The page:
[163] Dietary Stearate Is an Effective Complementary Agent to Paclitaxel in Reducing the Incidence and Tumor Burden of Breast Cancer Lung Metastasis

Robert W Hardy, Gabriel Rezonzew, Xiangmin Zhao, Renee Desmond, Gene P Siegal. University of Alabama at Birmingham, Birmingham, AL

Background: Stearate is an 18-carbon saturated fatty acid found in meat and chocolate that has been shown to have anti-breast cancer properties in terms of preventing carcinogenesis and reducing tumor burdens. However dietary stearate per se does not reduce the incidence of metastasis. Paclitaxel (PTX) is a chemotherapeutic agent commonly used to treat breast cancer which has a mechanism of action that is different from that of stearate. Our hypothesis is that dietary stearate when combined with PTX will work additively or synergistically to reduce the incidence of breast cancer metastasis in a mouse model.
Design: Four diets were used in our experimental design: control (low fat) diet (5% corn oil), safflower diet (20% safflower oil), corn oil diet (17% corn oil/3% safflower oil) and stearate diet (17% stearate/3% safflower oil), n=25-30 mice per group. Diets were initiated 3 weeks prior to the injection of breast cancer cells. Female athymic nude mice were injected with 1x105 MDA-MB-435 human breast cancer cells in their mammary fat pad. The primary tumor grew to 1cm3, were removed and the mice were treated paclitaxel (20 mg/kg, IP) weekly for 3 weeks at which time the mice were sacrificed and lung tumors assessed.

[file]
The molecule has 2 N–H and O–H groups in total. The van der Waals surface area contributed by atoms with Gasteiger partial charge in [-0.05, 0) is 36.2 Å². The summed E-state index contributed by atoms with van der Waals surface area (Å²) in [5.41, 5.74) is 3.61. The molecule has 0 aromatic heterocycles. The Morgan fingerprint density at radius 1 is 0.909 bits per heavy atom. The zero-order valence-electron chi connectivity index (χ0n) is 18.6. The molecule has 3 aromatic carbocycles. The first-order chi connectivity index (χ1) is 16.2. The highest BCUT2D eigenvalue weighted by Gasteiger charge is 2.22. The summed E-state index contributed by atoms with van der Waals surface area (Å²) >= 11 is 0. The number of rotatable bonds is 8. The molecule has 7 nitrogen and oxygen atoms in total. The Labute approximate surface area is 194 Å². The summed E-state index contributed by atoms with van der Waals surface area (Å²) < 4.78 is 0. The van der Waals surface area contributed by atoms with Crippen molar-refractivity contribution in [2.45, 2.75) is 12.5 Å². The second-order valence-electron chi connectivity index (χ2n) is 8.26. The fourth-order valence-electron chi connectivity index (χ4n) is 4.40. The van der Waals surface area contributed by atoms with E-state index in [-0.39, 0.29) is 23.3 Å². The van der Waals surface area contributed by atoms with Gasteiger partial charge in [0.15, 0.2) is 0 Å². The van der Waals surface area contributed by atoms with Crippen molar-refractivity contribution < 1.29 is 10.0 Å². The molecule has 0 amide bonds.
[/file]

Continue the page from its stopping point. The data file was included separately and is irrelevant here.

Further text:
Results: PTX alone decreased the incidence of lung metastasis by 50% when combined with the control diet. However dietary stearate combined with PTX significantly reduced lung metastasis another 28% (p<0.05) compared to both the control and corn oil diets. Thus the combination of dietary stearate plus PTX reduced the incidence of lung metastasis to 22% in a mouse model that has virtually a 100% incidence of lung metastasis when untreated. In addition dietary stearate reduced lung metastasis tumor burden in those mice that did develop lung metastasis (p<0.01) compared to the control diet.
Conclusions: Dietary stearate increased the effectiveness of PTX chemotherapy to prevent the incidence of lung metastasis and reduce metastasis tumor burden. Future studies will test whether using dietary stearate with chemotherapy can reduce the effective dose of PTX and thereby potentially reduce the serious side effects associated with taxanes.
Category: Breast

Tuesday, March 20, 2012 1:00 PM

Poster Session IV # 7, Tuesday Afternoon

 

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